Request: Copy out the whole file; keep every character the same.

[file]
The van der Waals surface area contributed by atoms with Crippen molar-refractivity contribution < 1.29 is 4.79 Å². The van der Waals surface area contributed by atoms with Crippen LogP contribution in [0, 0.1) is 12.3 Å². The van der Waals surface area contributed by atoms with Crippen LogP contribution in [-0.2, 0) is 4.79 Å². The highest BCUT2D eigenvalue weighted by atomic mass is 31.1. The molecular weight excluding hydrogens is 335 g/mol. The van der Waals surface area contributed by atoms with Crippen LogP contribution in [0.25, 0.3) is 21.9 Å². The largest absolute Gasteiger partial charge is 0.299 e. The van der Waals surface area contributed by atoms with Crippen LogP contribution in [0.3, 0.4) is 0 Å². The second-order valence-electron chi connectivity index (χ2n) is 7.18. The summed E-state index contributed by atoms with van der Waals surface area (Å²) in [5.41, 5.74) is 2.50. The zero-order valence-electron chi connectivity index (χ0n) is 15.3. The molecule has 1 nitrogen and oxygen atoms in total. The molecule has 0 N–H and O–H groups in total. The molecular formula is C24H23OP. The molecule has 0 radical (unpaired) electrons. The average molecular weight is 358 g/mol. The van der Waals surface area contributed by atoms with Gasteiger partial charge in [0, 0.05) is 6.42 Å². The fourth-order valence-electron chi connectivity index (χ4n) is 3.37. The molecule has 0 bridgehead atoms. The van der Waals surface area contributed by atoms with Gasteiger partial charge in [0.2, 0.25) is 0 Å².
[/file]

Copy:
The van der Waals surface area contributed by atoms with Crippen molar-refractivity contribution < 1.29 is 4.79 Å². The van der Waals surface area contributed by atoms with Crippen LogP contribution in [0, 0.1) is 12.3 Å². The van der Waals surface area contributed by atoms with Crippen LogP contribution in [-0.2, 0) is 4.79 Å². The highest BCUT2D eigenvalue weighted by atomic mass is 31.1. The molecular weight excluding hydrogens is 335 g/mol. The van der Waals surface area contributed by atoms with Crippen LogP contribution in [0.25, 0.3) is 21.9 Å². The largest absolute Gasteiger partial charge is 0.299 e. The van der Waals surface area contributed by atoms with Crippen LogP contribution in [0.3, 0.4) is 0 Å². The second-order valence-electron chi connectivity index (χ2n) is 7.18. The summed E-state index contributed by atoms with van der Waals surface area (Å²) in [5.41, 5.74) is 2.50. The zero-order valence-electron chi connectivity index (χ0n) is 15.3. The molecule has 1 nitrogen and oxygen atoms in total. The molecule has 0 N–H and O–H groups in total. The molecular formula is C24H23OP. The molecule has 0 radical (unpaired) electrons. The average molecular weight is 358 g/mol. The van der Waals surface area contributed by atoms with Gasteiger partial charge in [0, 0.05) is 6.42 Å². The fourth-order valence-electron chi connectivity index (χ4n) is 3.37. The molecule has 0 bridgehead atoms. The van der Waals surface area contributed by atoms with Gasteiger partial charge in [0.2, 0.25) is 0 Å².